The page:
1. Bill Bragg


    Bill Bragg is a British artist and illustrator. He has worked with The Folio Society, The Guardian and The New York Times. He is a co-founder and member of the art collect, Le Gun. As such, he regularly exhibits internationally and features in the group’s self-titled annual magazine.

    Bragg was working for many years as a freelance illustrator before he decided to apply to the Royal College of Art in 2003. During his two years at the RCA, he began experimenting with and developing sequential narratives. After a visit to East Berlin, he came up with a story of a man unable to turn left from his front door for three decades. This idea developed into a wordless graphical novel called ‘Journey of a Stranger’ which was shortlisted for the Arts Foundation Graphic Novelist Awards.

    In 2004, while at the RCA, Bragg helped establish Le Gun alongside Chris Bianchi, Neal Fox, Robert Rubbish, Steph von Reiswitz, Alex Wright and Matt Appleton. Originally, Le Gun was a magazine where the group could publish their works and other exciting artists. The magazine is now an established art annual and the group is internationally renowned for their art projects and shows.

    Bragg graduated from the RCA in 2005 and has since worked with many publications in the UK and the USA. He has illustrated four of Franz Kafka’s works for The Folio Society; Amerika, The Trial, The Castle and my personal favourite, Metamorphosis.

    Bragg’s work for The Guardian article ‘But Today I am Afraid’ won the this year’s V&A Editorial Illustration Award. The article, written by Masuma Rahim, expresses the author’s fear of a backlash against innocent Muslims. Bragg perfectly captures the isolation and uncertainty. The V&A praised Bragg’s work for:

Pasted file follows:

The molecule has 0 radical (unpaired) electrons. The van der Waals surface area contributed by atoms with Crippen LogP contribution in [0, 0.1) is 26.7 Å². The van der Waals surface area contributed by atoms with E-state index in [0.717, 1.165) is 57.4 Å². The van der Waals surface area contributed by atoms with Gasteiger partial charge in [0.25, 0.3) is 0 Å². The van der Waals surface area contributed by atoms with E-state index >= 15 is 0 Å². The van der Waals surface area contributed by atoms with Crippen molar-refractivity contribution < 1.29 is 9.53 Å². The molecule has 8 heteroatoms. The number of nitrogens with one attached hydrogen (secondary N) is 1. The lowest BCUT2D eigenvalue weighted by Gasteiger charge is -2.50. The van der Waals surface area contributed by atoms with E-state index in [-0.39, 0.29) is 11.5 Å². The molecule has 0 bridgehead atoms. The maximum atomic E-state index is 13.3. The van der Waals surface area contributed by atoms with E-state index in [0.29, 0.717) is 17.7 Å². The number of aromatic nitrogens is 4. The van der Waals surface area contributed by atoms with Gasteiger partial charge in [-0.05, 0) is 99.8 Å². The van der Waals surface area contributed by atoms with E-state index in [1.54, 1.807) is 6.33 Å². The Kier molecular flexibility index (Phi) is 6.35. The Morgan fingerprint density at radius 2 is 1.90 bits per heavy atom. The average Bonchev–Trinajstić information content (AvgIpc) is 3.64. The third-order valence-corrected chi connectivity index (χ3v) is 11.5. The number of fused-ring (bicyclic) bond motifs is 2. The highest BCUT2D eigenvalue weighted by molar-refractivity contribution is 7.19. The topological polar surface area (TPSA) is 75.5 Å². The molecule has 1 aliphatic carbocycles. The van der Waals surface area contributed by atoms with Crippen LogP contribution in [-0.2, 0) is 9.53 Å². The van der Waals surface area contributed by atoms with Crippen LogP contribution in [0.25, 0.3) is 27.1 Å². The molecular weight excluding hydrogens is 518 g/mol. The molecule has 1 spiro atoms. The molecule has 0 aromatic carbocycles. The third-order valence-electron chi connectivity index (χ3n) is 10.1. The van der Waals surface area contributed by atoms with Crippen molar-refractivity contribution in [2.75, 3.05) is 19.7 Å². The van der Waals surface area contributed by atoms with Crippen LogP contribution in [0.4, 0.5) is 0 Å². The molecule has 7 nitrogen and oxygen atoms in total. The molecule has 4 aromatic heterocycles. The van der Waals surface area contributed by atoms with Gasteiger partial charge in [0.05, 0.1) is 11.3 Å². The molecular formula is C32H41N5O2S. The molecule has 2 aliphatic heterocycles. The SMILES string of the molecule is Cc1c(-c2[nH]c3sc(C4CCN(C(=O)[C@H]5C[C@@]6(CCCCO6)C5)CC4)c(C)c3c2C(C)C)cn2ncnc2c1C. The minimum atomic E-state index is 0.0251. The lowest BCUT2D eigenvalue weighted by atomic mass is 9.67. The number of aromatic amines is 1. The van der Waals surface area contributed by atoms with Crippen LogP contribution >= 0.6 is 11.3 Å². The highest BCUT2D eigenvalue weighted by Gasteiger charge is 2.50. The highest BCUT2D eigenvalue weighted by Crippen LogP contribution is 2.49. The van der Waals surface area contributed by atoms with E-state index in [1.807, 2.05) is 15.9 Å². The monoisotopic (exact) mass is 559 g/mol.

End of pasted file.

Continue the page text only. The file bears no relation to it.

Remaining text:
His choice of the imperilled lone figure in a headscarf employs the use of outsized shadows, a well-known device adapted from film-noir cinematography. Here it is applied with brilliant effect, creating a striking composition that at once captures the author’s sense of persecution while drawing our focus towards the defenceless figure in the centre of the circle.

    This heightened understanding of loneliness and foreboding is prevalent in much of Bragg’s work. He regularly exaggerates shadows, often rendering them pure black, to create a burgeoning sense of unease. In addition, his use of traditional pencils, digital colours and screen printed effects, enhances the gritty imagery.

    You can find more of Bill Bragg’s work on his website and Instagram.